Upper house speaker rules out war between Russia and Ukraine
Valentina Matvienko has blasted attempts by some western media to misrepresent Russia’s role in the Ukrainian crisis, and assured that there will never be a war between the two countries.
During Friday talks with the speaker of the Crimean legislature Vladimir Konstantinov in Moscow the head of the Federation Council emphasized that Russia sought no confrontation with any party in the crisis and seeks cooperation with Ukraine, the European Union and United States. “We should abandon the language of threats and start building a mutual understanding despite the existing contradictions,” RIA Novosti news agency quoted Matvienko as saying.
The top Russian parliamentarian also said that her country was interested in cooperation with Ukrainian authorities lawfully elected by the Ukrainian people, noting that the current Kiev government lacks a mandate. Matvienko also condemned the description of the situation in Ukraine and Crimea by a number of Western media outlets as an “information war.” “We are sure – there will never be a war between our brotherly people,” the Russian politician said.
Matvienko assured her counterpart that the support of compatriots was Russia’s historical mission and promised that Crimea’s position in the federation will be the same as any other region.
Crimean Parliament Speaker said that he hoped that in a week Crimea and Russia “will be pleasantly busy with arranging life together.” “Now we are nearing our dream of 23 years,” the politician added.
Konstantinov noted that the referendum planned for March 16 will give the republic only two options – to stay with Ukraine but enjoy broader autonomy under the 1992 Constitution or join the Russian Federation and receive security guarantees from Russia. “We have no claims for statehood, but we have to defend our people,” he said.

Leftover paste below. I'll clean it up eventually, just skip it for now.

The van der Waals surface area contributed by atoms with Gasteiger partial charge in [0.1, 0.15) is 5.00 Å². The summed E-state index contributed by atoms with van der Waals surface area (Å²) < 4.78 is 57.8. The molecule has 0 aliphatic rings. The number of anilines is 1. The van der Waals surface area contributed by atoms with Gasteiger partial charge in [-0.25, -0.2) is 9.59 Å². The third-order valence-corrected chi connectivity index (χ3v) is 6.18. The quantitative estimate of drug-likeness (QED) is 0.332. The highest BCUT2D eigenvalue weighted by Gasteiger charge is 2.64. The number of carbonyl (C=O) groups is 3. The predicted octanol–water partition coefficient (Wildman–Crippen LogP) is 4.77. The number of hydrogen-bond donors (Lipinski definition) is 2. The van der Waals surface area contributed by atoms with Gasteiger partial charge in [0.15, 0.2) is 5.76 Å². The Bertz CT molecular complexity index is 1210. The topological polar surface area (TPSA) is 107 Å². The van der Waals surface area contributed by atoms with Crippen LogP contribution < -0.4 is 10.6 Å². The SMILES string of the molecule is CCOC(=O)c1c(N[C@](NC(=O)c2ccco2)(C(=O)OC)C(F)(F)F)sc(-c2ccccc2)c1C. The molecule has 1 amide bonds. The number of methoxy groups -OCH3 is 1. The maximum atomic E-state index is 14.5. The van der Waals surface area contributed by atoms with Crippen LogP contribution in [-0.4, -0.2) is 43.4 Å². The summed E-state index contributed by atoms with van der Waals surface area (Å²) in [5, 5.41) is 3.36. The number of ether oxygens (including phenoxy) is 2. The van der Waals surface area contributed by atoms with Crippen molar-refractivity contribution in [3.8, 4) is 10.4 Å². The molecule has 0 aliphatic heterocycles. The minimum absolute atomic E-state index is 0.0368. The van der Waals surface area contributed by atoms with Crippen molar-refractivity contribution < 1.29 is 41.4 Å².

Matvienko replied that Russia’s recognition of the Crimean referendum results was far from being emotional, but was a legal position reflecting the worries over security of the republic’s population.
Also on Friday Vladimir Konstantinov met State Duma speaker Sergey Naryshkin who assured him that Russia would support any democratic choice made by the residents of Crimea and Sevastopol.
“We understand the natural urge of Crimeans to ensure their safety; it is natural that the Crimean authorities seek to coordinate the decision with the opinion of all local residents through a democratic procedure – the referendum. We will treat the historical choice of people with respect,” Naryshkin said during the meeting.
On Thursday the Crimean parliament voted for the region to split from Ukraine and seek to be part of Russia. Legislators also decided that such an important step needs the approval of a referendum which is scheduled on March 16. After this, several Russian parliamentarians promised to quickly pass the bill that would accept Crimea as a part of the Russian Federation once the majority of the republic’s residents expressed their views. On the same day President Vladimir Putin discussed the move with members of the top consultative body – the Security Council. At night Putin had a lengthy telephone conversation with US President Barack Obama over bilateral relations and the Ukrainian crisis. Following this phone call the Kremlin released a statement saying that “Russia cannot ignore calls for help it receives in this situation, and it acts accordingly, in full compliance with international law.”
At the same time the Russian president emphasized that he regarded Russian-US relations as of paramount importance to guarantee stability and security in the world.